Wandering downtown, on the lookout for the moon, but she is nowhere to be found. The buildings obscure the rise up. Instead, I find so many people, and emotions, the blur of city busy-ness sweeping up the wild instinct, cajoling the primal pulse of heart and erotic nakedness of thought.
You ever walk by a person and get a whiff of their life, little glimpses at where they awoke in the morning, what books their noses are stuck in… ?
It happens here and there, the stories. But more so, it’s a quick emotional sense, a drive-by connection, fleeting
Like a pedestrian passing, rushing with tinged anxiety, maybe late for dinner, trying headlong to be on time.
Another person, eyes wide in an attempt to repress fear, perhaps unused to the city, unsure what lurks in the saturated unknown. He’s probably watching too much cable news.
There’s youthful excitement emanating from those going out for the night, dressed to impress, feeling good, reeking of desperation and cheap cologne, unaware of their surroundings, loud as can be, ready to drop bills and gulp shots.
Homeless folks bundled up, broken down, begging, or just sitting, talking to no one in particular. One man slouched against the cold concrete of a building, he’s crumpled like his cardboard sign, fast asleep as people bustle by. I can’t imagine how tired he must be.
But there’s a lot of that in general: People tired, ready for a couch, a bed, ready for a vacation, a holiday, anything. And frustration. There’s so much frustration in the city. Furrowed brows, confusion, impatience, existential crises deeply expressed in far-off looks, wordless stares into the void of everywhere.
I stop to listen to a man on a loudspeaker. He stands with a small group out front the municipal building downtown. He speaks about dealing drugs, using drugs, finding God, encouraging the youth – and, I catch a wave of sadness. It echoes off the city walls, the faceless windows. The street lights absorb the words in fluorescent indifference.
I thought God might come through with unbridled lifeforce. Ecstatic dance, joy, unrecognizable movements even. Not every time, I suppose. In the fractalized everyday overwhelmingness of kaleidoscopic urban reality, sadness figures in prominently.
When I was younger, and still to this day, a curiosity of mine finds a home in mythos- gods and goddesses presiding over parts of life representing human behavior, personalities, archetypes, feelings.
I learned about Weeping Buddha when I was given a wooden statue by my mom. His story stuck with me.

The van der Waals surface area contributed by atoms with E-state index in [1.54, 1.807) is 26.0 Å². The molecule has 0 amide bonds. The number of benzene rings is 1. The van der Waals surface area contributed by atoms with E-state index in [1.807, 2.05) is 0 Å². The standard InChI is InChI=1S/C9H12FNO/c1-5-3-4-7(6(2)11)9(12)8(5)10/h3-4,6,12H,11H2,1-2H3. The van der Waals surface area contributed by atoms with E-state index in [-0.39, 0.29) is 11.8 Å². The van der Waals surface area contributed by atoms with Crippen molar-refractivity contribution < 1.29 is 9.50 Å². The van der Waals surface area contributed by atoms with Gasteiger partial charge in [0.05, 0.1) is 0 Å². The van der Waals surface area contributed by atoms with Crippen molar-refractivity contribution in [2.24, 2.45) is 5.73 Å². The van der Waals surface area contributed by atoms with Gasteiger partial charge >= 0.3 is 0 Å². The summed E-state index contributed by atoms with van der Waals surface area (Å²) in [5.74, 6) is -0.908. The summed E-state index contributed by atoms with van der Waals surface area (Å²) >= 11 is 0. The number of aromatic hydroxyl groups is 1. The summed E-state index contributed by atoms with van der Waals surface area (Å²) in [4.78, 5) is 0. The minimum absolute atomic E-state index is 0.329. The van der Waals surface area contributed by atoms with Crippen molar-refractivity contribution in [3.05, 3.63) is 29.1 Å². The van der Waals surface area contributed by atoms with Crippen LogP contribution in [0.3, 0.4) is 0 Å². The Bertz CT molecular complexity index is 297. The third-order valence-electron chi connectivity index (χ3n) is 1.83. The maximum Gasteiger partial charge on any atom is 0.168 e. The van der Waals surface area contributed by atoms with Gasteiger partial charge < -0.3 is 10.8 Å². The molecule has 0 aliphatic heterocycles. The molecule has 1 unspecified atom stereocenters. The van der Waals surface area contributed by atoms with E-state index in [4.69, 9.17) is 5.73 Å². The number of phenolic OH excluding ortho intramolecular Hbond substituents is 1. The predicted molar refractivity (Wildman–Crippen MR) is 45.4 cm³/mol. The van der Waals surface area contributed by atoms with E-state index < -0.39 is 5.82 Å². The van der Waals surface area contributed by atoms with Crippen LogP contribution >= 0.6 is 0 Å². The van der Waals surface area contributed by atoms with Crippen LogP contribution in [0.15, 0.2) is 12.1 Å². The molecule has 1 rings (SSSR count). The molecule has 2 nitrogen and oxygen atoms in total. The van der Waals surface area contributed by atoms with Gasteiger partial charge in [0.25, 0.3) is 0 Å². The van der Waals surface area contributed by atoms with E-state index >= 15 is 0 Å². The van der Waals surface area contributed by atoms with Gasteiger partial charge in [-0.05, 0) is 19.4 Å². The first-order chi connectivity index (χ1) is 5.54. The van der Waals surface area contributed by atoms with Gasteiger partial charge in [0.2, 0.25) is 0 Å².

He was a “great” warrior full of hubris. He fought everyone and anyone to prove his mighty strength. All his challengers fell before him, dead. Until one day, a masked man challenged him. They fought tooth and nail, evenly matched the whole way.
Blow for blow. Viciously.
And finally, the masked man got caught off guard, and they both tumbled to the ground. But not before a near death blow was made. The masked challenger fell limp.
To ensure victory, the great warrior slit the challenger’s throat. Blood stained the sword. With sweat dripping in maniacal laughter, he reached down and pulled off the man’s mask. To his great dismay, it was his son.
The great warrior began to weep. And he didn’t stop weeping. How could he be so caught up and kill his own son?
Right then and there, he gave up the life of war.
He continues to cry and cry, day and night, to this very day. People who find a terrible sadness visit him, and shed tears alongside him, and so, he is known as the Weeping Buddha. Sharing the world’s suffering.
I take a pause as I’m writing. Feeling as though I’m wrapped in a memory, getting off track, wondering how I’m going to return the writing to the city landscape.
At this point, I’m in a bar scratching up the blankness of paper with pen mark after pen mark. People leave me be, but through experience, it’s only a matter of time before someone barges in.
The bartender comes over and asks if I’m writing a book. We smile and flirt.
How many times have writers sat and stirred a particular feeling? Swiping pen to paper like a wand across a canvas, the ink trails a fleeting mark of romance. “By chance, dear writer, what are you writing? I don’t really want to know, though. You’re just piquing my interest. Tantalizing my creative sparks. I want a piece. A fleeting glimpse.”
And I let it happen. Why not? Part of writing is living the story. Giving over to mystery.
A trio of folks plop down next to me and the one guy almost immediately reaches out and says, “Hey, hey. My friend here is from Toronto and she’s loving the vibe and didn’t want to interrupt you writing, but she wants to know if she can trace her hand on your paper?”
I say “Of course, sure thing, why not.”
And just like that, we’re intermingling, chatting. Within a few moments, I realize I know the guy who first said what’s up. We share experiences. He’s showing both the woman and her husband around town, giving them a taste of Philly. We get to talking about mutual friends, free spirits, disappointments, and the complexities of relationships.
All this, in passing.
The woman who traced her hand chimes in a bit more, and we break off into our own little conversation. She says, “I saw you writing. I saw spirit. You know, I’m a believer, but not like that, nothing crazy, but I just saw SPIRIT, and oh my god it’s making me cry. I just saw you spilling your soul into that paper,” and she tears up and wipes her tears, sniffles.
I tell her what a happenstance. Look at what I’m writing.
It all makes so much sense. Weeping Buddha, the despondency of urbanity.
Before long, they take off, and we a hug a long hug. What warmth in a chance encounter.
in a big city
longing for connection,
from a stranger.